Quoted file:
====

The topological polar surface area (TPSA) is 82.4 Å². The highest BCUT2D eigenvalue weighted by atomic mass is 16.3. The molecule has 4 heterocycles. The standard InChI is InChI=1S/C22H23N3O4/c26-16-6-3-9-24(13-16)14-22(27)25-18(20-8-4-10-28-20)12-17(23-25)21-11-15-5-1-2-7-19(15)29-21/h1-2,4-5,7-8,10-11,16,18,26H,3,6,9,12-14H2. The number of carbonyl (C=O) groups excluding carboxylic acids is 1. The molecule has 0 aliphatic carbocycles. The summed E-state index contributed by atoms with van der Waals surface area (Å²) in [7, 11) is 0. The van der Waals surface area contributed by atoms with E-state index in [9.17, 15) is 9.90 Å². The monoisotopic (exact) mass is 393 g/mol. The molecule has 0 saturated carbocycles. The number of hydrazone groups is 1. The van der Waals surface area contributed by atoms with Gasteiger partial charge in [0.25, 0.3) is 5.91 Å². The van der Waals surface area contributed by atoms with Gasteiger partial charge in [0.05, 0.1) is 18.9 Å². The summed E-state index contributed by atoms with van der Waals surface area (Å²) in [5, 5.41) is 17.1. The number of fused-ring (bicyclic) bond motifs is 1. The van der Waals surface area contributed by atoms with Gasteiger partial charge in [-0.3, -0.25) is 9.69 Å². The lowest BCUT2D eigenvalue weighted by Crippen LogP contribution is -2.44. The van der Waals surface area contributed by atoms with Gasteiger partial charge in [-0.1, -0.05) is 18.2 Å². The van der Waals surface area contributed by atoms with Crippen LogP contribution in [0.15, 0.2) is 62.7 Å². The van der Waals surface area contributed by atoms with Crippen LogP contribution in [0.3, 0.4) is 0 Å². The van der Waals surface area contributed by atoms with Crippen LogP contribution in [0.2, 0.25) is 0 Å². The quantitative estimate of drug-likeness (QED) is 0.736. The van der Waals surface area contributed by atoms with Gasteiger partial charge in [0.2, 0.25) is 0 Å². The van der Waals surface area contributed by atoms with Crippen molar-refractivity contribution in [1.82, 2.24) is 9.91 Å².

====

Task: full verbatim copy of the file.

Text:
The topological polar surface area (TPSA) is 82.4 Å². The highest BCUT2D eigenvalue weighted by atomic mass is 16.3. The molecule has 4 heterocycles. The standard InChI is InChI=1S/C22H23N3O4/c26-16-6-3-9-24(13-16)14-22(27)25-18(20-8-4-10-28-20)12-17(23-25)21-11-15-5-1-2-7-19(15)29-21/h1-2,4-5,7-8,10-11,16,18,26H,3,6,9,12-14H2. The number of carbonyl (C=O) groups excluding carboxylic acids is 1. The molecule has 0 aliphatic carbocycles. The summed E-state index contributed by atoms with van der Waals surface area (Å²) in [7, 11) is 0. The van der Waals surface area contributed by atoms with E-state index in [9.17, 15) is 9.90 Å². The monoisotopic (exact) mass is 393 g/mol. The molecule has 0 saturated carbocycles. The number of hydrazone groups is 1. The van der Waals surface area contributed by atoms with Gasteiger partial charge in [0.25, 0.3) is 5.91 Å². The van der Waals surface area contributed by atoms with Gasteiger partial charge in [0.05, 0.1) is 18.9 Å². The summed E-state index contributed by atoms with van der Waals surface area (Å²) in [5, 5.41) is 17.1. The number of fused-ring (bicyclic) bond motifs is 1. The van der Waals surface area contributed by atoms with Gasteiger partial charge in [-0.3, -0.25) is 9.69 Å². The lowest BCUT2D eigenvalue weighted by Crippen LogP contribution is -2.44. The van der Waals surface area contributed by atoms with Gasteiger partial charge in [-0.1, -0.05) is 18.2 Å². The van der Waals surface area contributed by atoms with Crippen LogP contribution in [0.15, 0.2) is 62.7 Å². The van der Waals surface area contributed by atoms with Crippen LogP contribution in [0.3, 0.4) is 0 Å². The van der Waals surface area contributed by atoms with Crippen LogP contribution in [0.2, 0.25) is 0 Å². The quantitative estimate of drug-likeness (QED) is 0.736. The van der Waals surface area contributed by atoms with Gasteiger partial charge in [0.2, 0.25) is 0 Å². The van der Waals surface area contributed by atoms with Crippen molar-refractivity contribution in [1.82, 2.24) is 9.91 Å².